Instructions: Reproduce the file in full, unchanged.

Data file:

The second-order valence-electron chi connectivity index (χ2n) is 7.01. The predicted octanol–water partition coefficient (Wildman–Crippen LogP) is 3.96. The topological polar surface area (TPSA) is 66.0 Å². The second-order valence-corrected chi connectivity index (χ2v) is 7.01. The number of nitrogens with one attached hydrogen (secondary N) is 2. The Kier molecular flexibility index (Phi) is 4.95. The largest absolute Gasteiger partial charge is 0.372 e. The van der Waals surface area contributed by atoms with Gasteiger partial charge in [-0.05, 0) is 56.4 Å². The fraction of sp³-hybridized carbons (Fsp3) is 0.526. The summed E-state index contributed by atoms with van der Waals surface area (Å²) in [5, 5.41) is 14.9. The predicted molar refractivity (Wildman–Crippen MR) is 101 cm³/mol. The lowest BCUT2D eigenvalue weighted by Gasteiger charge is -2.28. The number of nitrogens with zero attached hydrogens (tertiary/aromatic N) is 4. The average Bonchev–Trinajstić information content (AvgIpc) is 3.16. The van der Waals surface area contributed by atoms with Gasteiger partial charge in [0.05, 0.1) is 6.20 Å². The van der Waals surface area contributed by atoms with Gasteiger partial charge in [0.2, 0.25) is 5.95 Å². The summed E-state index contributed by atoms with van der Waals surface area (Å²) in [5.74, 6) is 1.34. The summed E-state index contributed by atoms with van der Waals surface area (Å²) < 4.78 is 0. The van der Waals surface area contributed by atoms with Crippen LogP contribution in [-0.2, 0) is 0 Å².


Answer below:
The second-order valence-electron chi connectivity index (χ2n) is 7.01. The predicted octanol–water partition coefficient (Wildman–Crippen LogP) is 3.96. The topological polar surface area (TPSA) is 66.0 Å². The second-order valence-corrected chi connectivity index (χ2v) is 7.01. The number of nitrogens with one attached hydrogen (secondary N) is 2. The Kier molecular flexibility index (Phi) is 4.95. The largest absolute Gasteiger partial charge is 0.372 e. The van der Waals surface area contributed by atoms with Gasteiger partial charge in [-0.05, 0) is 56.4 Å². The fraction of sp³-hybridized carbons (Fsp3) is 0.526. The summed E-state index contributed by atoms with van der Waals surface area (Å²) in [5, 5.41) is 14.9. The predicted molar refractivity (Wildman–Crippen MR) is 101 cm³/mol. The lowest BCUT2D eigenvalue weighted by Gasteiger charge is -2.28. The number of nitrogens with zero attached hydrogens (tertiary/aromatic N) is 4. The average Bonchev–Trinajstić information content (AvgIpc) is 3.16. The van der Waals surface area contributed by atoms with Gasteiger partial charge in [0.05, 0.1) is 6.20 Å². The van der Waals surface area contributed by atoms with Gasteiger partial charge in [0.2, 0.25) is 5.95 Å². The summed E-state index contributed by atoms with van der Waals surface area (Å²) in [5.74, 6) is 1.34. The summed E-state index contributed by atoms with van der Waals surface area (Å²) < 4.78 is 0. The van der Waals surface area contributed by atoms with Crippen LogP contribution in [-0.2, 0) is 0 Å².